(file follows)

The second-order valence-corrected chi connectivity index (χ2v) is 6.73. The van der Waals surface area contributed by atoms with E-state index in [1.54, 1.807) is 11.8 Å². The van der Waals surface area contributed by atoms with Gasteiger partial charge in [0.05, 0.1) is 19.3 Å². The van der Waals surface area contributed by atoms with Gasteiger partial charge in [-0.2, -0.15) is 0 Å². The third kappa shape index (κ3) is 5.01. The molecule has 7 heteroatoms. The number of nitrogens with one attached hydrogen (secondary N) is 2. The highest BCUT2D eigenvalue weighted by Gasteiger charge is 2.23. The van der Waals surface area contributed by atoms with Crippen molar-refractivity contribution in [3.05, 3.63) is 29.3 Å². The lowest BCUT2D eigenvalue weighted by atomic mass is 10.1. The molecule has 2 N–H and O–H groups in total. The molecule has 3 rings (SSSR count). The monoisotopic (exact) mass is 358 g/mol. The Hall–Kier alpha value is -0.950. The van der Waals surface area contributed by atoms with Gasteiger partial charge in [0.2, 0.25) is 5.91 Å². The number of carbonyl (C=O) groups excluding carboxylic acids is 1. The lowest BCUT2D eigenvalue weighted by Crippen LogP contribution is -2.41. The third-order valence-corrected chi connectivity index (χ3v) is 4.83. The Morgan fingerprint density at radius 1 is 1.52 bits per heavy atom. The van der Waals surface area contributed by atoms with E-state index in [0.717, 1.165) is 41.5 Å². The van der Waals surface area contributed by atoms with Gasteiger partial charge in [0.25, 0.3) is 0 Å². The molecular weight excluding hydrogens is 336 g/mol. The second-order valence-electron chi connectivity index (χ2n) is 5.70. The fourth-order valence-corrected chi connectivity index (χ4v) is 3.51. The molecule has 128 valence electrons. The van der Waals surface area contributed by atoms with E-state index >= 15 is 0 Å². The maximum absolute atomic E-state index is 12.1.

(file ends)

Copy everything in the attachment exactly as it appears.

The second-order valence-corrected chi connectivity index (χ2v) is 6.73. The van der Waals surface area contributed by atoms with E-state index in [1.54, 1.807) is 11.8 Å². The van der Waals surface area contributed by atoms with Gasteiger partial charge in [0.05, 0.1) is 19.3 Å². The van der Waals surface area contributed by atoms with Gasteiger partial charge in [-0.2, -0.15) is 0 Å². The third kappa shape index (κ3) is 5.01. The molecule has 7 heteroatoms. The number of nitrogens with one attached hydrogen (secondary N) is 2. The highest BCUT2D eigenvalue weighted by Gasteiger charge is 2.23. The van der Waals surface area contributed by atoms with Crippen molar-refractivity contribution in [3.05, 3.63) is 29.3 Å². The lowest BCUT2D eigenvalue weighted by atomic mass is 10.1. The molecule has 2 N–H and O–H groups in total. The molecule has 3 rings (SSSR count). The monoisotopic (exact) mass is 358 g/mol. The Hall–Kier alpha value is -0.950. The van der Waals surface area contributed by atoms with Gasteiger partial charge in [0.2, 0.25) is 5.91 Å². The number of carbonyl (C=O) groups excluding carboxylic acids is 1. The lowest BCUT2D eigenvalue weighted by Crippen LogP contribution is -2.41. The third-order valence-corrected chi connectivity index (χ3v) is 4.83. The Morgan fingerprint density at radius 1 is 1.52 bits per heavy atom. The van der Waals surface area contributed by atoms with E-state index in [0.717, 1.165) is 41.5 Å². The van der Waals surface area contributed by atoms with Gasteiger partial charge in [0.25, 0.3) is 0 Å². The molecular weight excluding hydrogens is 336 g/mol. The second-order valence-electron chi connectivity index (χ2n) is 5.70. The fourth-order valence-corrected chi connectivity index (χ4v) is 3.51. The molecule has 128 valence electrons. The van der Waals surface area contributed by atoms with E-state index >= 15 is 0 Å². The maximum absolute atomic E-state index is 12.1.